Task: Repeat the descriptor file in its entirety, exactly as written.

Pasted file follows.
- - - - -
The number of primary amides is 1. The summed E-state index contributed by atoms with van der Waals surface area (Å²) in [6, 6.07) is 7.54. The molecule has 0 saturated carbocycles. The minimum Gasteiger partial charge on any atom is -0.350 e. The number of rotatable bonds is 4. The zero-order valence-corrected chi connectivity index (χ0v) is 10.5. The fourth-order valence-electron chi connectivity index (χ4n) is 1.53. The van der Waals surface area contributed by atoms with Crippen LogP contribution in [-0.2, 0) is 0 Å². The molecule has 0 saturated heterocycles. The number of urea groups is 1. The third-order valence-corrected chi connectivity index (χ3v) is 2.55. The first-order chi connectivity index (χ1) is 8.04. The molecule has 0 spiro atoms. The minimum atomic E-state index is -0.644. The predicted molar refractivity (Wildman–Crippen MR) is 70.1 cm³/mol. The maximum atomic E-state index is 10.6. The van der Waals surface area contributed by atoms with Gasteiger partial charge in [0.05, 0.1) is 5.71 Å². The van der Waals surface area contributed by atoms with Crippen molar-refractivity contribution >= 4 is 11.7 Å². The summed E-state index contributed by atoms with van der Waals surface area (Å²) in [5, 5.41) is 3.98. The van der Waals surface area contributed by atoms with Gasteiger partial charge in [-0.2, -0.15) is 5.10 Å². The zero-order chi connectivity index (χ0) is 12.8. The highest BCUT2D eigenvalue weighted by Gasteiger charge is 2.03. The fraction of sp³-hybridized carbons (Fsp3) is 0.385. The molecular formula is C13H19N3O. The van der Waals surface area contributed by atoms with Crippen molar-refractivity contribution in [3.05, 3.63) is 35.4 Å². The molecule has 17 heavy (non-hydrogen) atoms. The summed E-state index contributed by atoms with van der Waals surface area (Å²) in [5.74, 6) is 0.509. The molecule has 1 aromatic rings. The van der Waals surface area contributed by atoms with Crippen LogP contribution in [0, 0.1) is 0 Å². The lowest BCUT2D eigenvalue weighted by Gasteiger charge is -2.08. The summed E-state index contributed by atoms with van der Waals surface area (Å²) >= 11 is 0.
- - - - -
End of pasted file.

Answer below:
The number of primary amides is 1. The summed E-state index contributed by atoms with van der Waals surface area (Å²) in [6, 6.07) is 7.54. The molecule has 0 saturated carbocycles. The minimum Gasteiger partial charge on any atom is -0.350 e. The number of rotatable bonds is 4. The zero-order valence-corrected chi connectivity index (χ0v) is 10.5. The fourth-order valence-electron chi connectivity index (χ4n) is 1.53. The van der Waals surface area contributed by atoms with Crippen LogP contribution in [-0.2, 0) is 0 Å². The molecule has 0 saturated heterocycles. The number of urea groups is 1. The third-order valence-corrected chi connectivity index (χ3v) is 2.55. The first-order chi connectivity index (χ1) is 8.04. The molecule has 0 spiro atoms. The minimum atomic E-state index is -0.644. The predicted molar refractivity (Wildman–Crippen MR) is 70.1 cm³/mol. The maximum atomic E-state index is 10.6. The van der Waals surface area contributed by atoms with Gasteiger partial charge in [0.05, 0.1) is 5.71 Å². The van der Waals surface area contributed by atoms with Crippen molar-refractivity contribution >= 4 is 11.7 Å². The summed E-state index contributed by atoms with van der Waals surface area (Å²) in [5, 5.41) is 3.98. The van der Waals surface area contributed by atoms with Gasteiger partial charge in [-0.2, -0.15) is 5.10 Å². The zero-order chi connectivity index (χ0) is 12.8. The highest BCUT2D eigenvalue weighted by Gasteiger charge is 2.03. The fraction of sp³-hybridized carbons (Fsp3) is 0.385. The molecular formula is C13H19N3O. The van der Waals surface area contributed by atoms with Crippen molar-refractivity contribution in [3.05, 3.63) is 35.4 Å². The molecule has 17 heavy (non-hydrogen) atoms. The summed E-state index contributed by atoms with van der Waals surface area (Å²) in [5.74, 6) is 0.509. The molecule has 1 aromatic rings. The van der Waals surface area contributed by atoms with Crippen LogP contribution in [0, 0.1) is 0 Å². The lowest BCUT2D eigenvalue weighted by Gasteiger charge is -2.08. The summed E-state index contributed by atoms with van der Waals surface area (Å²) >= 11 is 0.